Jozef Demcak with his black-throated monitor lizard

Ban drives exotic pet showmen snaky

Critics are going to court to challenge B.C.'s alien species regulations

Opponents of B.C.’s regulations that ban the exhibition of many reptiles and other restricted exotic pets are challenging the province in court.

Jozef Demcak and his wife Bibiana say they’ve lost income because they are now barred from taking their six pythons on a touring roadshow that was their main business for decades.

Demcak claims the shows were educational and the crackdown by the province has rendered the couple virtually homeless.

“We lost everything,” the former school teacher said. “All our savings and livelihood. It has been horror upon horror.”

The former Richmond residents now live in a trailer at Cinema Zoo in South Surrey, where their snakes and a monitor lizard are kept under permit but can’t be exhibited.

The Demcaks say nobody can visit them lest they see the forbidden reptiles.

Their challenge of the Controlled Alien Species Regulation – which covers dangerous animals from crocodiles to big cats – is being heard by B.C. Supreme Court in New Westminster over the next two weeks.

Mike Hopcraft, an Aldergrove reptile rescuer who supported his now-closed Abbotsford operation with shows and presentations, is backing the Demcaks.

They contend the changes were made illegally, with insufficient consultation and without actual legislation.

“We’re hoping the whole thing gets overturned,” Hopcraft said. “We all agree there should be some sort of regulations in place to limit who can get these animals. But when you put a ban on education and rescue, it goes too far.”

Only a tiny fraction of exotic pet owners in B.C. have obtained the required permits to keep their restricted or prohibited animals. New imports are banned.

“All they’ve done is create a huge underground market,” Hopcraft said. “There are so many people in B.C. who have these animals but don’t have permits for them.”

Hopcraft questioned why the province allows “harmless” boa constrictors to be legally kept until they grow to three metres long, at which point they are banned with other big snakes like anacondas.

“If you’re going to ban something, ban it,” he said. “Don’t allow people to breed something if it’s eventually going to become illegal.”

The province cited public safety when it outlawed dangerous exotic animals, after repeated escapes of snakes from homes and the 2007 death of a woman killed by her boyfriend’s pet tiger at Bridge Lake.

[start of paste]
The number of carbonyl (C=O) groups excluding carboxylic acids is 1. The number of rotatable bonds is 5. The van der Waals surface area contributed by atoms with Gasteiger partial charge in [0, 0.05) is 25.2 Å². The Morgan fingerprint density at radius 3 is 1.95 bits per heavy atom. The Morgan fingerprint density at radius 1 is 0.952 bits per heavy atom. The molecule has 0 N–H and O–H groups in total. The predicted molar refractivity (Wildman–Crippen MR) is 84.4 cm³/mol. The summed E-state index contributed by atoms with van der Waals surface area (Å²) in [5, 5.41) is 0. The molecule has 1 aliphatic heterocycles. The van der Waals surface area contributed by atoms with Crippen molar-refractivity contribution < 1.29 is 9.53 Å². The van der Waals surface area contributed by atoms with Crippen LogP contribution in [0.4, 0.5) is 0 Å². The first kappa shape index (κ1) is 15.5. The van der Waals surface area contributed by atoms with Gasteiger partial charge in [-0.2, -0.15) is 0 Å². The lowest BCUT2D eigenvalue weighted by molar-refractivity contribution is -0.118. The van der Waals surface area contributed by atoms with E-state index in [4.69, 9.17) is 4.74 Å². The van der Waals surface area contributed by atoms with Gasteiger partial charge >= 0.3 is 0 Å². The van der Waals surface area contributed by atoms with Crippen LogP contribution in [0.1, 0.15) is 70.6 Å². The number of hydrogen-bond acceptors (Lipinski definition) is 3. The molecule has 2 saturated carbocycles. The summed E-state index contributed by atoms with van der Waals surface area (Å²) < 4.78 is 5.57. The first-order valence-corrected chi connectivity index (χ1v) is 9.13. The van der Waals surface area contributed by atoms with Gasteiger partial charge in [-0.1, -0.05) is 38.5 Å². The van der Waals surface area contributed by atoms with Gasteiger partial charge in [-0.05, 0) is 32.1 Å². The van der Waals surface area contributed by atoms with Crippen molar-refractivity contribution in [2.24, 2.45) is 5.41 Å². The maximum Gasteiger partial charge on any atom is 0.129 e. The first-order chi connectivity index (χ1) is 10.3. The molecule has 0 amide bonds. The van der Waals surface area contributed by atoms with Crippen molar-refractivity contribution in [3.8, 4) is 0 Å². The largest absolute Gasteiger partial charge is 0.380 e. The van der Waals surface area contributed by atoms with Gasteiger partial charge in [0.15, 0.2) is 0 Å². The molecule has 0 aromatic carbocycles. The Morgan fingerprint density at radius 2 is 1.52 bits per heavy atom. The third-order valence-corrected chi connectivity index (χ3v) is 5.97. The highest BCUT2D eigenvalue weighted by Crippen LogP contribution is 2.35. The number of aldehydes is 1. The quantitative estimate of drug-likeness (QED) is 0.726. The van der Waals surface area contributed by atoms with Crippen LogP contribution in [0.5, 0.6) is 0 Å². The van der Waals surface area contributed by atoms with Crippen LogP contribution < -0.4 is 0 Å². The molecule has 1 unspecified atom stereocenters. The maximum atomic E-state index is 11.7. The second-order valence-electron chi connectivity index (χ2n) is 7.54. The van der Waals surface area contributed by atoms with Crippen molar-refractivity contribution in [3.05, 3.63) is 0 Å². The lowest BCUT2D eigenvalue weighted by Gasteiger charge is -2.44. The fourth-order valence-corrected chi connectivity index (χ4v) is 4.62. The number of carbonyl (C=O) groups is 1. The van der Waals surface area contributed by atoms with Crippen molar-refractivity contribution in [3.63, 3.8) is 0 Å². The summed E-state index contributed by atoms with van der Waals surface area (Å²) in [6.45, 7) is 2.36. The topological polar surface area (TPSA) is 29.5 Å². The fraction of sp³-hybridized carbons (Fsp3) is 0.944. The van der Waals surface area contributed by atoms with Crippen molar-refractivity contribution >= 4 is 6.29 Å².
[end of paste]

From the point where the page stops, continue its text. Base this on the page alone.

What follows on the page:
Some banned species – like primates – are of concern over their potential to spread disease.

Hopcraft initially tried to get zoo accreditation for his reptile rescue centre but gave up because of the cost.

Most of his reptiles were sent to Ontario, while a few ended up at the Greater Vancouver Zoo.

 

PHOTO: Jozef Demcak, wife Bibiana and Cleopatra the python. The couple toured B.C. for decades with their exotic reptiles.

Get local stories you won't find anywhere else right to your inbox.
Sign up here

Just Posted

No injuries reported following propane leak in Terrace

Hwy 16 closed off, businesses evacuated as emergency crews responded

Coastal GasLink stresses pipeline ‘on a schedule’ as B.C. appoints liaison for Wet’suwet’en

670-kilometre pipeline is schedule to be completed by end of 2023

River Kings dethrone Rampage to reclaim first place in CIHL standings

Terrace is heading to Rupert rivals Jan. 31 in what will be a pivotal match for first place

COLUMN | Creating a “community of practice” inspires

Art Matters by columnist Sarah Zimmerman

Hockey puck with nails found at Terrace Sportsplex Arena

City believes it has already caused $4,000 of damage

VIDEO: Canada’s first presumptive case of coronavirus officially confirmed

Both patient and wife arrived on a China Southern Airlines flight after having been to Wuhan

Swapping grape varieties can help winemakers adapt to climate change: UBC study

Report says 56% of wine-grape-growing regions would be lost if global climate warms by 2 C

Alberta premier wants feds to approve Teck mine for benefit of First Nations

Kenney: ‘Surely [reconciliation] means saying yes to economic development for First Nations people’

Police search for man who went missing from Vernon hotel

Jay Rosenberger, 38, was last seen Friday

NDP suggests easing secondary housing rules for B.C. farmland

Lana Popham proposes guest homes not just for relatives

After four sexual assaults in the same B.C. park, RCMP ask women not to walk alone

Four sexual assaults took place in Glen Park over two months

BC Place lights up in purple and yellow to honour Kobe Bryant

Kobe Bryant, his 13-year-old daughter and seven others were killed in a helicopter crash

Whistleblower says Iranian-Americans questioned at Peace Arch crossing were targeted

Immigration lawyer says response from Customs Border Protection is a ‘total cover up’

Most Read